yeah, i know, it’s a ridiculous name, but this is Kingdom Hearts, we all thought Goofy was dead for 2 minutes
Dream Drop Distance is infamous for being a mind-fuck to the viewer. While it has it’s flashy gameplay and interesting mechanics, the game is best known for it’s sudden exceleration in the plot with the introduction of time travel.
Yes, because things weren’t confusing enough. Plot aside, the gameplay didn’t change all that much. A few new Dream Eaters were added into the game, but aside from revamping the touch-screen commands, nothing really changed.
Here’s the real reason everyone bought 2.8: Kingdom Hearts 0.2 Birth by Sleep - A Fragmentary Passage
HAH, YOU THOUGHT THAT LAST NAME WAS RIDICULOUS.
Kingdom Hearts 0.2 was a completely new experience in the franchise. It had only been touched on in the Secret Episode of Birth by Sleep and this short game was only a fraction of what was initially planned. I look at this game to be a demo for Kingdom Hearts III, as it uses the finalized graphics, mechanics, and game engine that is to be used in the final installment, as well as having a final cutscene that connects to the beginning of KH3, as confirmed by developers.
The game should only take the average player about 2 to 3 hours to finish this game. It is VERY short, but very amusing. Featuring absolutely stunning graphics, beautifully orchestrated music, fun gameplay, and an immersive world, I find people replaying this small demo all the time. Not only for it’s fun gameplay, but also the character development and story.
Kingdom Hearts Unchained X Back Cover is an HD recreation of the cutscenes in the mobile game, Kingdom Hearts Unchained X. It’s best understood by watching and/or playing the mobile platform, as the story may not make sense without its guiding game. The remaster touches on the 5 Union Leaders and how they intend to fight the impending darkness, as well as introducing the 6th Apprentice and what his role just might be.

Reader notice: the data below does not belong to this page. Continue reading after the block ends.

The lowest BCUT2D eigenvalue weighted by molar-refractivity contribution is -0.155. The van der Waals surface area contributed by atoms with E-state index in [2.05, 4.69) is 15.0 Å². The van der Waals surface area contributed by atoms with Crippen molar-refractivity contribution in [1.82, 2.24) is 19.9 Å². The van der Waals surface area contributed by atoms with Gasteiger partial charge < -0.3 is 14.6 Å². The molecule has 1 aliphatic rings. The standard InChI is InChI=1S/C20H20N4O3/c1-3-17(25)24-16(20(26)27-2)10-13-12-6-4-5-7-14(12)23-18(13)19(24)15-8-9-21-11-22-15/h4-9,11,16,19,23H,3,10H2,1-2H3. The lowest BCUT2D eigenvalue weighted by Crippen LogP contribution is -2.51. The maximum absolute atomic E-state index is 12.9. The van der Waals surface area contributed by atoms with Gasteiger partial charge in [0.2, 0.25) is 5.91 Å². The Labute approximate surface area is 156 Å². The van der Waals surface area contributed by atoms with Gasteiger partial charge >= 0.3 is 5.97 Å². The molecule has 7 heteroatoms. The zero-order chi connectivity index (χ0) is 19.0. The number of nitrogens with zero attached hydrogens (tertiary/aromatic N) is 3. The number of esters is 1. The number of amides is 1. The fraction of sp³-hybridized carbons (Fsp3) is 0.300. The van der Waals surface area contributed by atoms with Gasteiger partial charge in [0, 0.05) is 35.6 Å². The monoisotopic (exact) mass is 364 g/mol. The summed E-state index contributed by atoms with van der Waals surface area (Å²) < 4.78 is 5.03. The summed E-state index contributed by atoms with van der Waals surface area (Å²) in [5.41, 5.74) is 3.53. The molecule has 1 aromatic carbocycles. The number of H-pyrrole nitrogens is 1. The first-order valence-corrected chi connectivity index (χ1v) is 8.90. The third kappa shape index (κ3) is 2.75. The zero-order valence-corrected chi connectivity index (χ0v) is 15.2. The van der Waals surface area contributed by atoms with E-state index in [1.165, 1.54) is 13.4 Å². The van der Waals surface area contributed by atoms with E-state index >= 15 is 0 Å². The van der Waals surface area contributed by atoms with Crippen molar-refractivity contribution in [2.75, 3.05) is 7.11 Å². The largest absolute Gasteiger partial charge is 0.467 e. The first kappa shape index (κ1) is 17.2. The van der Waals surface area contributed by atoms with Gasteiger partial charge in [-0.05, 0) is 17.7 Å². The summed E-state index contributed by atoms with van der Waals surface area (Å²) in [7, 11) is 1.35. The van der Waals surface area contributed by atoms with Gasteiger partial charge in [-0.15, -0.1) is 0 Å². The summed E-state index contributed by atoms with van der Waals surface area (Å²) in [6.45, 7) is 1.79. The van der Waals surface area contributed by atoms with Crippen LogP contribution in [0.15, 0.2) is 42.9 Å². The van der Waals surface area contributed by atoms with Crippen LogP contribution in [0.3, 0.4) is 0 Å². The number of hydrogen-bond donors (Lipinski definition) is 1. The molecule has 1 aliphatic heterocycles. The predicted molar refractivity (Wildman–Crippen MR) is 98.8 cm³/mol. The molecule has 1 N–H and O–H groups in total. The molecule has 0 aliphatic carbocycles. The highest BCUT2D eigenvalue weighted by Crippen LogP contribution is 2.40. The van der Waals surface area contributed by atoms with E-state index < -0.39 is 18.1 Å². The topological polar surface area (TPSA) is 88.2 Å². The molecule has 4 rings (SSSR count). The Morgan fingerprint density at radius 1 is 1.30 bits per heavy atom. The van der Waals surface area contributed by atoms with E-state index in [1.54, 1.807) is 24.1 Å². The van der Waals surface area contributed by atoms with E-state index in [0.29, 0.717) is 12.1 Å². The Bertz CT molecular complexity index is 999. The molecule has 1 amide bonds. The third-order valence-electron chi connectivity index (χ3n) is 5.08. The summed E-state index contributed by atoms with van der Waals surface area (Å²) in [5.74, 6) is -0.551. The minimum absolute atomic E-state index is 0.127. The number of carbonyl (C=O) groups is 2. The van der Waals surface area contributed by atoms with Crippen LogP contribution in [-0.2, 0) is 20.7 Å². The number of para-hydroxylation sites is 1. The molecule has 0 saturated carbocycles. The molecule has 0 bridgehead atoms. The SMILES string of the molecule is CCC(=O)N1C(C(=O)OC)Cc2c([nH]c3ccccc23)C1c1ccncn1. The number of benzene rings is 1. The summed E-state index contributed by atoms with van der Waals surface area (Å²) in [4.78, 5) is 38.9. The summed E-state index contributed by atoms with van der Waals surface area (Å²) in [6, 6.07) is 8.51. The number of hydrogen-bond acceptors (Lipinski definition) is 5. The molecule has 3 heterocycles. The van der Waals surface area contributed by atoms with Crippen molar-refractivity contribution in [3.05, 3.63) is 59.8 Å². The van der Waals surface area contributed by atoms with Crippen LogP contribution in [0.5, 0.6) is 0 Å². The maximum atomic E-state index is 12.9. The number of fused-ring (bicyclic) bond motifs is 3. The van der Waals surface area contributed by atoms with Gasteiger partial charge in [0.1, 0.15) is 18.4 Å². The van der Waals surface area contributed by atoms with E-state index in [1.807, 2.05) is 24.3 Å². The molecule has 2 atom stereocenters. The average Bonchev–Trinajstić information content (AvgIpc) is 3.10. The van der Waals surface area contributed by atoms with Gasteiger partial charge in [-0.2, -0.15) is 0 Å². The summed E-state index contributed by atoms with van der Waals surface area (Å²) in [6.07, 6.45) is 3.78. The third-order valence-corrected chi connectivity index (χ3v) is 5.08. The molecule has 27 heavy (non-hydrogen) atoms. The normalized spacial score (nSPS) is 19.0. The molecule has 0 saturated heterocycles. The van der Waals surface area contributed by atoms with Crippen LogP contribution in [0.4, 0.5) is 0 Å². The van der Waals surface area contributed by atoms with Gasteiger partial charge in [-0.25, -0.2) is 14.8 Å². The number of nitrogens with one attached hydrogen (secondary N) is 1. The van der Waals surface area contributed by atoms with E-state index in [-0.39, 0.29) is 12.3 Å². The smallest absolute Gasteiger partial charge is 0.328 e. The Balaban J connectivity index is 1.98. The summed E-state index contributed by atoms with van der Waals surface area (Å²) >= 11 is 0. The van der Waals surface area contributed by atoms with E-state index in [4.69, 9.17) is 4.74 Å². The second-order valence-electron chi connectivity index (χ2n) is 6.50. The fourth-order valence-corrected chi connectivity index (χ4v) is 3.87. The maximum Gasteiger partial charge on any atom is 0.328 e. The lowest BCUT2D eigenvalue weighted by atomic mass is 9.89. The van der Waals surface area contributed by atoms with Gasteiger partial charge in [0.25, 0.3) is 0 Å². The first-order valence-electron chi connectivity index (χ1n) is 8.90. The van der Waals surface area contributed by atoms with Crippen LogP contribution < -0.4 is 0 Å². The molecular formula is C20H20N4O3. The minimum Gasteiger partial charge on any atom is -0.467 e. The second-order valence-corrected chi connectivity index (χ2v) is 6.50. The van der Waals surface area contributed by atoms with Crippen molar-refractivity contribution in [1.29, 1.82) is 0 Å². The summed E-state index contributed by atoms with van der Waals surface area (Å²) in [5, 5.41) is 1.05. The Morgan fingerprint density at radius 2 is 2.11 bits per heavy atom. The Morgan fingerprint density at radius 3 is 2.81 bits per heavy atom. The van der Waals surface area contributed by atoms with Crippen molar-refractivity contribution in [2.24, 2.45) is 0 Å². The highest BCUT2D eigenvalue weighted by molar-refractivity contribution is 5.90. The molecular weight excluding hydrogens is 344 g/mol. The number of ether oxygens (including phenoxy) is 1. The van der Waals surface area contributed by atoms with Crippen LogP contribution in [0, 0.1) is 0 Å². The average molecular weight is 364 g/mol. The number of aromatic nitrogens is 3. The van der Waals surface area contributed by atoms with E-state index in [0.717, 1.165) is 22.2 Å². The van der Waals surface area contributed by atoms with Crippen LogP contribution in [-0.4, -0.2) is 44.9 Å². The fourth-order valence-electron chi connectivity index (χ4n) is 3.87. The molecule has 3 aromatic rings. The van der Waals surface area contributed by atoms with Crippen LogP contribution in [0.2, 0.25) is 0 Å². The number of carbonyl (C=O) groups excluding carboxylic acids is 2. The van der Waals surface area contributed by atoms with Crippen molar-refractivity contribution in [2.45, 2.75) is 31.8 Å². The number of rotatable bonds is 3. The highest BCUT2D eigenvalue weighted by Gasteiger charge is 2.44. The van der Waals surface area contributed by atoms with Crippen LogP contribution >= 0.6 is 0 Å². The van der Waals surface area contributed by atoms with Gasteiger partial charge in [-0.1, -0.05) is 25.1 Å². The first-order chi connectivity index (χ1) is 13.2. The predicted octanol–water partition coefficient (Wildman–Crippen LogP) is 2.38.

“I can see why that LAST one wasn’t a cash-grab, but it definitely felt like a stall… Storm, where are you going with this?”
I admit, I do believe somewhere in my heart that the Remixes were a way to keep us busy while Kingdom Hearts III was being developed. But in no way or form do I think they were meant to just earn money. Granted, they certainly did, but I doubt that was the goal that the team was going for.
Kingdom Hearts has received MANY new fans since the initial release of Kingdom Hearts on the PS2. And what with how spread out every game is onto different consoles, it’s hard to actually play them all. Tetsuya Nomura, game director and developer, stated in an interview himself that the main reason the Remixes were made was to allow Kingdom Hearts fans new and old to visit and revisit the series without having to dig up old consoles.
Kingdom Hearts 1.5+2.5 released onto the PS4, along with Kingdom Hearts 2.8 and the soon-coming Kingdom Hearts III places each and every game onto the PlayStation 4. Albeit pricey even now, every single game is accessible on a single console. Unchained X, or Union Cross, is still a phone game, but I do think they intend to recreate the story cutscenes and release them onto the PS4 in a potential DLC package.
“So… they made it easier for the fans?”
Not just easier, but they made this series mean even MORE to the fans. The recreation of 358/2 Days and Coded as movies, and the addition of new story content and gameplay material would not have been added if it wasn’t for the fans to enjoy. I don’t think I could love Roxas as much as I do if I didn’t get to see that HD Remaster of Days.
And with the release of Back Cover, it’s proof that they intend to bring Union Cross to the console players in some form or another. I can’t play Union Cross simply because I have a phone that doesn’t allow it to work properly. So being able to watch the “important” cutscenes in stunning HD feels like a privilege that I’m entirely thankful for.
And most important to me was the release of Kingdom Hearts 0.2, a practical demo for Kingdom Hearts III. It was a proof-check for the developers, so they could make sure that we knew their development was coming along just fine, so they could make sure that we LIKED what they were making and to see how they could perfect it for the grand title they’ve been working on for over 7 years. It was a reassurance that Kingdom Hearts III was on it’s way and that we would ENJOY it.
The Remixes were meant to tide us over, yes, but they were meant to make us fall in love with this game even MORE. So it would be beloved by our hearts and enjoyed by new ones. The Remixes, in all honesty, just made the Kingdom Hearts series better. I can say that as a fact.